DOI: 10.14673/IJA2016121023

Published in Int. Journal of Anthropology – Vol. 31 – n.1-2 – 2016

Key words: developmental psychology, functionalism, religion, magic, animism.

Abstract

Radcliffe-Brown described the religious and magical beliefs of the Andaman Islanders, especially their rites regarding the daylight and the seasons, their god Biliku and the cicadas, his children. He emphasized that these beliefs are by no means irrational or childish but express important social values or social functions. His book on the Andaman Islanders was a central contribution to functionalism, a theory that objected to the previously prevailing evolutionary anthropology and related developmental approaches. This article resumes the study of the research data, showing that functionalism cannot explain the belief systems of the islanders. It demonstrates that the cognitive-developmental approach has all the tools necessary in order to be able to explain the magical-religious worldview not only of these islanders but also of the whole archaic world. Ethnology, or social anthropology, is required to study the cognitive-developmental approach in order to establish a superior theoretical foundation.

Oesterdiekhoff, G.W.

Karlsruhe Institute for Technology,

Department of Sociology,

PO Box 6980,

76128 Karlsruhe, Germany.

Phone: (+49) 2043 31116

E-mail: oesterdiekhoff@t-online.de

 

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Half a Century of the Körmend Growth Study: BMI and Skinfold Values

DOI: 10.14673/IJA2016121022

Published in Int. Journal of Anthropology – Vol. 31 – n.1-2 – 2016

Key words: Körmend Growth Study, Body Mass Index, skinfold, Brückner-Egeson-Lockyer (BEL) cycle, chronobiology, Hungary.

Abstract

The Körmend Growth Study (KGS) – launched in 1958 and repeated at regular 10-year intervals – has proven changes in children’s growth and maturity, a secular trend phenomenon. The KGS body mass index (BMI) and skinfold datasets since 1958 clearly show traceable characteristic changes. Results of the 2008 survey correlate with those of the 2nd Hungarian National Growth Survey (2003-2006) and with the reference values of the Hungarian BMI cut-off points. Skinfold values, however, suggest the possibility of a transtridecadal Brückner-Egeson-Lockyer cycle characterizing changes in the anthropometric measurements of children. These recently acquired chronobiological findings throw new light upon the long-term changes of subcutaneous fat layers.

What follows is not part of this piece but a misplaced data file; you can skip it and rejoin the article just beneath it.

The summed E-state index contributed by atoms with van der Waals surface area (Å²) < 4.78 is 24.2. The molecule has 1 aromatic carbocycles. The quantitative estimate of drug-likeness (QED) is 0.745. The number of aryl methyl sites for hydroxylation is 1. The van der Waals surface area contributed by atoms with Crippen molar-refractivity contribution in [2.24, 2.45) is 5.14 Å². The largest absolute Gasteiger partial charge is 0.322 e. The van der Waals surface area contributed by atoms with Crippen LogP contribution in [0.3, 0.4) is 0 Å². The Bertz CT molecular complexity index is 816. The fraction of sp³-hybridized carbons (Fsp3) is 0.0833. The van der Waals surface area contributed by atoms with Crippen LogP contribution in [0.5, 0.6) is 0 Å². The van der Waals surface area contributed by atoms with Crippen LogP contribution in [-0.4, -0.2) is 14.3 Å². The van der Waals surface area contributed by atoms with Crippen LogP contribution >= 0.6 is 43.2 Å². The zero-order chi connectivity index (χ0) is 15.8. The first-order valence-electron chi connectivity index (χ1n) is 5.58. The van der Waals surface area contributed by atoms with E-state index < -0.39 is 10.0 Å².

Tóth, G.A.

University of West Hungary,
Savaria Campus,

Laboratories of Human Biology,
Szombathely, Hungary.
E-mail: tgabor@ttk.nyme.hu*

Buda, B.L.

Private Practice for Neurosomnology,
Szombathely, Hungary.

Suskovics, C.

University of West Hungary,
Savaria Campus,
Faculty of Physical Education,
Szombathely, Hungary.

Cornélissen, G.

Halberg Chronobiology Center,
University of Minnesota Medical School, Minneapolis, USA.

 

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Human Skeletal Remains Associated with the Deconsecrated Church of San Lorenzo, Cremona (Lombardy), Italy

DOI: 10.14673/IJA2016121021

Published in Int. Journal of Anthropology – Vol. 31 – n.1-2 – 2016

Key words: human skeletal remains, Cremona, Italy, stature, early to post-medieval,
skeletal inventory.

Abstract

The deconsecrated church of San Lorenzo in Cremona, Italy was the third iteration of a religious building at this location. The original may have included part of an early Roman villa complex. Burials dating from the Roman period up to ca 1800 were recovered during archaeological research prior to the restoration and use of the structure as the new archaeological museum for the city of Cremona. Most of the human remains had been re-deposited in vaults within the church or disrupted over the centuries by a variety of processes associated with urbanization. The 57 individuals for whom stature could be calculated reveal an impressively tall population from the Early Medieval period to modern times. Using stature as a proxy for health and nutrition leads us to suggest that the people of Cremona had a successful adaptation to their rich environment during the post-Roman period, if not before.

Becker, M.J.

Emeritus Professor of Anthropology, West Chester University
of Pennsylvania,
West Chester, PA 19383, USA.
E-mail: mbecker@wcupa.edu